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There once was a running joke among folks in L.A.’s Latino music scene that went something like this: “Wherever you are, Buyepongo’s there, too, jamming out.”
For years, the group performed anywhere and everywhere it could at any and all hours of the day. You could find them playing Mariachi Plaza during the day, then catch them later the same evening at the Mayan opening up for Ondatrópica. That ubiquity was necessary in developing the group’s core sound and style: a fusion of Latino, African and American sounds, grooves and rhythms, which has finally been compiled in the group’s long-awaited full-length debut album, Todo Mundo.
Read the rest of the article at LA Weekly.
The electro cumbia/tropical bass group released the album of the year with Amanecer. The above track, “Algo Esta Cambiando,” is my favorite track off the album.
I had the pleasure to see Mexico’s national team play (and win!) twice this year. The first game was in March at the L.A. Memorial Coliseum where Mexico defeated Ecuador 1 – 0. It was the game where Javier “Chicharito” Hernandez became Mexico’s second most prolific goalscorer and where my excitement over it was caught on camera.
The second time was at the Rose Bowl in Pasadena where El Tri defeated Team USA 3 – 2 in extra time to clinch the CONCACAF spot for the 2017 Confederations Cup. I sat on the field opposite Mexico’s bench and was on TV again, this time for the entirety of the match.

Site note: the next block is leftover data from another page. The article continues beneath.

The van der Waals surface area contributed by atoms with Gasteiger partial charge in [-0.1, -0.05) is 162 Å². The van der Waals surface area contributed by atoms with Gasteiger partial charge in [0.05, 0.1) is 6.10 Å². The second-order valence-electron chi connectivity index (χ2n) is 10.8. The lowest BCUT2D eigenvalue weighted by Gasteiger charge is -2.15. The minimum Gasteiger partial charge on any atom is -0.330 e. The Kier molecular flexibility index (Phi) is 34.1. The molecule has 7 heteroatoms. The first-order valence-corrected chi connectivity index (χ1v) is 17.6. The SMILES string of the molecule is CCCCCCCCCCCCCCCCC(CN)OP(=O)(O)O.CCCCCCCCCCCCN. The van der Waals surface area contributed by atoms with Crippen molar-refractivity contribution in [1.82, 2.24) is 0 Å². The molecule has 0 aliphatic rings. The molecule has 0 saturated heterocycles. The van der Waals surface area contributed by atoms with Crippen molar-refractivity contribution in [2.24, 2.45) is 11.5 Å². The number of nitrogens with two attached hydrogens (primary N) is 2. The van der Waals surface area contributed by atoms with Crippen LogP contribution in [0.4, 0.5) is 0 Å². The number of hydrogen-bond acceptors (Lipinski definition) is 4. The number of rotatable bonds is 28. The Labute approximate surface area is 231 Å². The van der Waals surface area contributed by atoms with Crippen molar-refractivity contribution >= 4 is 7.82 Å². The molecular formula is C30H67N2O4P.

I finally went to New York for the first time in my life. The week-long trip went by too quickly but was incredibly fun thanks to my wonderful friends. (Yes, I cut my hair too).
Most important of all, my nephew was born this year!
“Violencia” is the new song from El Mato A Un Policia Motorizado of La Plata, Argentina. The track is part of a four-track “maxi-simple” (their version of the maxi-single), which also contains “El Baile De La Colina,” “Aire Fresco,” “Rucho,” and “Dos Galaxias.”
The maxi-simple will be available in the US on Spotify, cassette tape, and vinyl on February 19th via Nacional Records.
Spanish Punk music has long had an anarchist as well as atheist tradition. Los Muertos De Cristo were no different in this regard as they wore their atheism on their sleeve…or in this case their band name (Christ’s Dead).
Lorenzo Morales (singer), Antón Tochi (lead guitar), Jesus “Mosti” Mosteiro (rhythm guitar), Ignacio “Chino” Gallego (bass), and Maniel “Lolo” Borrego (drums) came together in 1989 in Utrera, Sevilla, Spain. The quintet chose its name for three reasons. First, as a direct challenge to censorship and free speech laws in their country (of which they provided many challenges). Second, as a reflection of the band’s atheism. Third, to commemorate the millions of people killed in the name of religion throughout history.
LMDC self-released its debut EP, Punk’s Not Dead ’91, in 1991 and unveiled its full-length debut album, A Las Barricadas (To The Barricades) in 1995. The 12-song album includes the band’s Anarcho-Punk version of “¡Ay Carmela!/El Paso Del Erbo,” a classic song originally written during the War of Spanish Independence in 1808 and used by the Spanish Republican Army during the Spanish Civil War. LMDC’s version changes the lyrics to reflect their antifascist stance with lines such as “solo es nuestro / acabar con el fascismo (our only wish / is to end fascism).”